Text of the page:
You know that sweet guest at your Thanksgiving table whom you just adore? Well, that's not me.
I'm more like that sourpuss you feel obligated to invite — your rank relative or acidic, lonely neighbor — who sits there, fidgety and flinty-eyed, vigilantly waiting for that inevitable, edgy moment. Doesn't that tiered dessert stand look a little tippy to you?
Yes, I'm the one guaranteed to fall for your salty uncle and make your kids cry in their squash-smeared chairs. Often, I'm banished to a kitchen bar stool, placed under the watchful eye of a scolded canine that just attempted his annual, primal leap toward an unguarded turkey leg.
In between licking his shame, I think I hear him ask the age-old question: How best to select a wine for the Thanksgiving feast?
My mouth now full of tangy cranberry sauce, I point to my wallet-creased copy of New York Times wine critic Eric Asimov's shortcut column on wine character. He believes that — like a thin river of Cajun gravy cutting through a mountain of buttery mashed potatoes — a wine's weight, texture and "broad nature" of aromas and flavors can be divided into two personalities: savory or sweet.
Sweet here doesn't mean saccharine, but more like your amenable guest, someone who doesn't demand the spotlight or knock the rolls to the floor. Think fruity zinfandel, ripe grenache, plush pinot noir. Also part of this group are oaky chardonnay, voluptuous viognier and unctuous gewurztraminer. The picky Asimov once picked Brandborg Winery's rich, floral gewurztraminer ($18) from the Umpqua Valley as the best in the country.
On the other hand, savory wines are kicky with acidity. Like me, they lean more toward the citrus, bitter-cherry and tart-apple sides of the fruit group. OK, just say it (I've been called these names before): They can be stony and chalky, as well as smoky and earthy. These are the herbaceous syrah, dry riesling and extra-brut Champagne that slap you out of your tryptophan stupor.
I remind the dog that sweeping generalizations like these make for a flawed sorting system, but it's a start to inviting complementary opposites to your table. I look at him peevishly, hungry for confirmation of understanding, but he now seems intent on hiding under his tail.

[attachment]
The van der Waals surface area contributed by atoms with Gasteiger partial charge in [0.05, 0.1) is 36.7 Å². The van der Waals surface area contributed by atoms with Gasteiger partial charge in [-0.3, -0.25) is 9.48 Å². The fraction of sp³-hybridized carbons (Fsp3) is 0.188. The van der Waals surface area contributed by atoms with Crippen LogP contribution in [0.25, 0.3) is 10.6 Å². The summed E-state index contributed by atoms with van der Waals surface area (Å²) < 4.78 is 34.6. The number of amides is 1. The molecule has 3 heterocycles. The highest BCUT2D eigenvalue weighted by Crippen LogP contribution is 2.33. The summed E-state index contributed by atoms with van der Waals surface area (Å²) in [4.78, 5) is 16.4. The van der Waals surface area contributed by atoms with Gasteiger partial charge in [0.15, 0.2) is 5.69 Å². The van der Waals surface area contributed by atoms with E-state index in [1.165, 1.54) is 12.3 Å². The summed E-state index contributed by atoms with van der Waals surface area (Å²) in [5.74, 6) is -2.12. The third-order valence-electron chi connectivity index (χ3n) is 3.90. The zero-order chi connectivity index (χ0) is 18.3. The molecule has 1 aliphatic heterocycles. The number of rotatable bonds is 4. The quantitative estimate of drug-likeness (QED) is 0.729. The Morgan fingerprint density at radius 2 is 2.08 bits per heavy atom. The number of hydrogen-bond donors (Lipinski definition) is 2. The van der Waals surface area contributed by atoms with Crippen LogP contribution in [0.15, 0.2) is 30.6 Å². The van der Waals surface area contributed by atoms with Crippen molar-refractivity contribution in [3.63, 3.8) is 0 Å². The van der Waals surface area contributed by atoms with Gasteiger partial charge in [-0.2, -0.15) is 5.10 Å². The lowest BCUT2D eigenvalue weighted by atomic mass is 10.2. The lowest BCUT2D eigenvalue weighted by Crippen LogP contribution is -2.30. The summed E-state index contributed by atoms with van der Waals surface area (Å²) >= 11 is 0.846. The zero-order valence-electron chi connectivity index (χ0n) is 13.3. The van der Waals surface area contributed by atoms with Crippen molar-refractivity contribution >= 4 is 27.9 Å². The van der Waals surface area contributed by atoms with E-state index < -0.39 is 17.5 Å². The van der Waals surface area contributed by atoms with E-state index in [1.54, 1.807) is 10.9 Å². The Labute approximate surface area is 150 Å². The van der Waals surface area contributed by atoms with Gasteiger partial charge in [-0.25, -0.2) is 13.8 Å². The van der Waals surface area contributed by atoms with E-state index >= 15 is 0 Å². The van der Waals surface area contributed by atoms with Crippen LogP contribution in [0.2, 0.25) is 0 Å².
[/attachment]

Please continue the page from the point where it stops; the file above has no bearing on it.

Gratingly, I continue. From my sauerkraut-colored coat pocket, I pull out a chilled bottle of Slagle Creek Vineyards 2010 Clover ($15), a crisp chardonnay-gewurztraminer blend with subtle hints of peach and Meyer lemon.
I discovered this white wine at Ashland's Market of Choice when Applegate Valley grape grower Bob Denman was hauling in a case. He said he drinks it with his dried-peach-pear-apricot-cornbread stuffing. "The wine's spiciness also brings a hint of ginger to the yams," he says, not noticing me licking my lips. "And the lingering honey and spice notes carry over nicely with the pumpkin pie." With a primal leap, I grab a bottle and run.
Later, I see another viticulture character, Terry Sullivan. Get this: He's an organic grape grower, wine producer and glassblower who makes wine decanters and goblets. Oh, and he's an oceanographer. He deserves at least four seats at the table and a place on my "Survivor" team.
The talented Talent Renaissance man confesses that Thanksgiving is his favorite holiday. But because of his multiple, hmmm, let's call them "interests," his recipes are a bit "Sybil"-like. He brines his turkey, massages it with a molé spice rub made with chilies, unsweetened cocoa and cinnamon, then slow-cooks it on a wood-pellet Traeger grill.
He says the sweet and savory elements amplify each other, thus explaining the other items on his table: spicy Spanish chorizo stuffing, sauteed Brussels sprouts with roasted pine nuts and dried cranberries and his dark-fruit Upper Five Vineyard 2010 Tempranillo ($28). I let out a growl. I hear a bark. Was that me?
Just as the dog, showered by my bun crumbs, wonders if I'm ever going to share, I'm called back to the humans' table. It seems they are no longer afraid to mix personalities — the flowery and the prickly together, until the bitter end.
EVENT: Tasting rooms are closed Thanksgiving Day to let the staff power up for one of the busiest weekends of the year. Not only do locals trot their visiting relatives to vineyards, but many wineries plan case sales to make room for the new vintage. Del Rio will host Black Friday, for which cases of each of its currently released wines are concealed in black paper and sold for $100 each (one per person), starting at 11 a.m. Friday, Nov. 23.
TASTED: On a recent, snow-dusted Friday night, RoxyAnn Winery held its fourth postharvest winemakers' dinner at Callahan's Mountain Lodge near Mount Ashland, with all of the wines made by John Quinones.
Chefs Jason Schwimmer and Jeremy Heady paired 2011 Pinot Gris ($16.50) with steamed, candy-striped beets marinated in chardonnay and layered with whipped chevre stacked on butter lettuce and roasted pistachios. The second course was the barrel-fermented, creamy 2009 Viognier ($20) that brought out the zest in the lemon-infused shrimp and scallops over rich, citrus risotto with a white wine-tarragon sauce.
That course was followed by slow-roasted duck breast with cherry gastrique and turnip-parsnip-rutabaga mash with 2009 Syrah ($30). The newly released 2009 Claret ($26), made from six estate-grown Bordeaux grapes, was served with a cocoa-dusted filet mignon with blackberry demiglace on a bed of fingerling-potato hash.
The evening finished with an array of cheeses — triple cream, mustard ale, Rogue Creamery blue — as well as fresh figs on crostini and dark-chocolate quenelle, served with RoxyAnn's first port-style wine, 2009 Founder's Reserve Petite Sirah Dessert Wine ($24).
Columnist Janet Eastman can be reached at 541-776-4465 or firstname.lastname@example.org.